Current Composition and Structure of a Disjunct Eastern Hemlock Ecosystem in Northwestern Alabama and Modeling Potential Hemlock Woolly Adelgid Infestation

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2016-03-30

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Abstract

Eastern hemlock (Tsuga canadensis (L.) Carr.) is a coniferous tree species native to a large portion of the eastern United States, and it is important in its role as a foundation species and in its contribution to landscape biodiversity. The southernmost populations of hemlock occur in Alabama, and these populations are unique in that they are disjunct from the main range of hemlock that has its southernmost point in northern Georgia. Unfortunately, the hemlock woolly adelgid (Adelges tsugae Annand; HWA), an invasive insect native to Japan, has been causing extensive hemlock mortality since the insect’s accidental introduction into the United States in 1951. This insect has caused the rapid decline of hemlock throughout the South but as of this time has not reached Alabama. The hemlock populations of Alabama will likely be among the last hemlock-dominated forests in the South to be impacted by HWA. It is hypothesized that the geographic location of this forest ecosystem type makes it highly susceptible to HWA infestation that would significantly alter the forest’s successional trajectory. The objectives of this study were to: 1) examine the current composition and structure of a disjunct eastern hemlock ecosystem type in northwestern Alabama, and 2) model the effects of hemlock mortality from HWA infestation at this southern boundary of the hemlock’s range using the U.S.D.A. Forest Service Forest Vegetation Simulator (FVS) and the Hemlock Woolly Adelgid Event Monitor. This study serves as a baseline to inform future HWA management efforts in the region. Plot sampling was performed during May 2015 in two hemlock-dominated stands on the William B. Bankhead National Forest in northwestern Alabama. Quantitative measurements of the woody plants, physiography, and soil were collected on a total of ten 200-m2 plots. Hemlock dominated the overstory (49% importance value; IV), although oak species (i.e., Quercus montana, Quercus alba, and Quercus coccinea; combined 27% IV) were also prevalent. Hemlock also dominated the large sapling size-class (49% relative density), though deciduous species (e.g., Quercus montana and Acer rubrum) dominated the smaller size-classes in the understory. The A-horizon of the soil in the study area was acidic with a pH range of 4.5-6.5, and steep northerly aspects characterized the physiography of the study area, with slope gradients ranging from 20-35%. The FVS model predicted that the initial HWA infestation in the study area will occur between 2024 and 2027, and with a decline in hemlock basal area >99% by the year 2060. Total basal area of the forest was forecast to remain relatively unchanged, and it was predicted that deciduous tree species (e.g., Quercus montana and Quercus alba) will replace hemlock when an HWA infestation occurs. This shift from a coniferous forest ecosystem to one dominated by hardwood species will substantially alter forest composition and structure as well as the ecosystem services that this forest provides.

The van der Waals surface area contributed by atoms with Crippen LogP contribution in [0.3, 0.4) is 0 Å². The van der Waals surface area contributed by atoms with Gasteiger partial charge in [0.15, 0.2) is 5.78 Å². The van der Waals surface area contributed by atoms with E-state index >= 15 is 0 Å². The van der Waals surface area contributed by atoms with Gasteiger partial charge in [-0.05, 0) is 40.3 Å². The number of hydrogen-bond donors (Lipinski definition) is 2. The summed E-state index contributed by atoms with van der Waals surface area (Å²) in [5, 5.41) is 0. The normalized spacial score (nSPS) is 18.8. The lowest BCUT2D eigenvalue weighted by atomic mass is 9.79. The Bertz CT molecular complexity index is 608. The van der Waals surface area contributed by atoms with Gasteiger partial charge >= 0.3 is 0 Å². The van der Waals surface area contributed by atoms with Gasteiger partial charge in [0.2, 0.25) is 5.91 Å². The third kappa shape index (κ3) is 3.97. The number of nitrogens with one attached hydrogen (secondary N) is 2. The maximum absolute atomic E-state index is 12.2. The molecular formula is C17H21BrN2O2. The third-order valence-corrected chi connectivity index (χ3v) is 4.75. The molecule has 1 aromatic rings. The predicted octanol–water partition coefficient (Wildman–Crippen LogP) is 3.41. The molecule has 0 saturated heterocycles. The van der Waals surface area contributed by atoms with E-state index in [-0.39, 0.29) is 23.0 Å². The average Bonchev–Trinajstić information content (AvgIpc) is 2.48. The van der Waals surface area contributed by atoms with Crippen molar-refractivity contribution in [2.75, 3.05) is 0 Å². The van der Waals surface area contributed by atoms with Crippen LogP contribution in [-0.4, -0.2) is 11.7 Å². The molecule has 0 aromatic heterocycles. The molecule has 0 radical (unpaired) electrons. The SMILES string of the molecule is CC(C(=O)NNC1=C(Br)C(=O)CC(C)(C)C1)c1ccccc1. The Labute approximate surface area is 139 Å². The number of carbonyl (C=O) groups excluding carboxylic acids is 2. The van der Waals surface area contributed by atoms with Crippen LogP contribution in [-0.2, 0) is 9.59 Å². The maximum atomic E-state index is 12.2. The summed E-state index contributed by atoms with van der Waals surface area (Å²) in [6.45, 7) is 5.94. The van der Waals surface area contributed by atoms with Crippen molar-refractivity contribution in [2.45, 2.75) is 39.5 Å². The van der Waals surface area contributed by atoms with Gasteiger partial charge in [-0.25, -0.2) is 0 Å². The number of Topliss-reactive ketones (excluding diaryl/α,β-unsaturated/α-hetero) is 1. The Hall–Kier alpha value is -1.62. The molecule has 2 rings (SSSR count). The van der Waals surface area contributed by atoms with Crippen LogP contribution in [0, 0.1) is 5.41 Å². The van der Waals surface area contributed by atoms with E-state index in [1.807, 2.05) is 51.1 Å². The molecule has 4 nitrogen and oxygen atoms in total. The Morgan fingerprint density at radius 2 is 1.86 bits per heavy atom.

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Agriculture/Ecological/Environmental Science: 2nd Place (The Ohio State University Denman Undergraduate Research Forum)

Keywords

forest ecology, invasive species, ecological modeling, Alabama, hemlock woolly adelgid, eastern hemlock

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